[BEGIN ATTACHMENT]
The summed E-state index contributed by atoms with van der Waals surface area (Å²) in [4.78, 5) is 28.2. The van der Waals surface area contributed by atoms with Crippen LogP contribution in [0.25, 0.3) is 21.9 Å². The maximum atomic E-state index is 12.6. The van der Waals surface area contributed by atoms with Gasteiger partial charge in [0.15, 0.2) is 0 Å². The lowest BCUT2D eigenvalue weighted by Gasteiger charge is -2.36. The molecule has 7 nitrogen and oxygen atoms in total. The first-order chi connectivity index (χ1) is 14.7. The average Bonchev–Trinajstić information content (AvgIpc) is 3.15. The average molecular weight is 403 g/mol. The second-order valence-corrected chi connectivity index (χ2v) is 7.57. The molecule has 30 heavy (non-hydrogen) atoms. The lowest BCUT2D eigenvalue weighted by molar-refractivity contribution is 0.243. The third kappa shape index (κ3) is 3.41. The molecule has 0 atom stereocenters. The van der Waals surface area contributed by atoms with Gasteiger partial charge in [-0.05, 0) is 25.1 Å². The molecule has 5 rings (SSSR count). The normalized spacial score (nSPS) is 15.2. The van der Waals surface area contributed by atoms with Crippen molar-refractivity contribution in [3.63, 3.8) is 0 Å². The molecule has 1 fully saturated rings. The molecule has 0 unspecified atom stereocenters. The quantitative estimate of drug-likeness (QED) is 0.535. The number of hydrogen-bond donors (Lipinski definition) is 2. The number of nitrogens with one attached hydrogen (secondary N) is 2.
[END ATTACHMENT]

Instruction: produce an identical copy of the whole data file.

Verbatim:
The summed E-state index contributed by atoms with van der Waals surface area (Å²) in [4.78, 5) is 28.2. The van der Waals surface area contributed by atoms with Crippen LogP contribution in [0.25, 0.3) is 21.9 Å². The maximum atomic E-state index is 12.6. The van der Waals surface area contributed by atoms with Gasteiger partial charge in [0.15, 0.2) is 0 Å². The lowest BCUT2D eigenvalue weighted by Gasteiger charge is -2.36. The molecule has 7 nitrogen and oxygen atoms in total. The first-order chi connectivity index (χ1) is 14.7. The average Bonchev–Trinajstić information content (AvgIpc) is 3.15. The average molecular weight is 403 g/mol. The second-order valence-corrected chi connectivity index (χ2v) is 7.57. The molecule has 30 heavy (non-hydrogen) atoms. The lowest BCUT2D eigenvalue weighted by molar-refractivity contribution is 0.243. The third kappa shape index (κ3) is 3.41. The molecule has 0 atom stereocenters. The van der Waals surface area contributed by atoms with Gasteiger partial charge in [-0.05, 0) is 25.1 Å². The molecule has 5 rings (SSSR count). The normalized spacial score (nSPS) is 15.2. The van der Waals surface area contributed by atoms with Crippen molar-refractivity contribution in [3.63, 3.8) is 0 Å². The molecule has 1 fully saturated rings. The molecule has 0 unspecified atom stereocenters. The quantitative estimate of drug-likeness (QED) is 0.535. The number of hydrogen-bond donors (Lipinski definition) is 2. The number of nitrogens with one attached hydrogen (secondary N) is 2.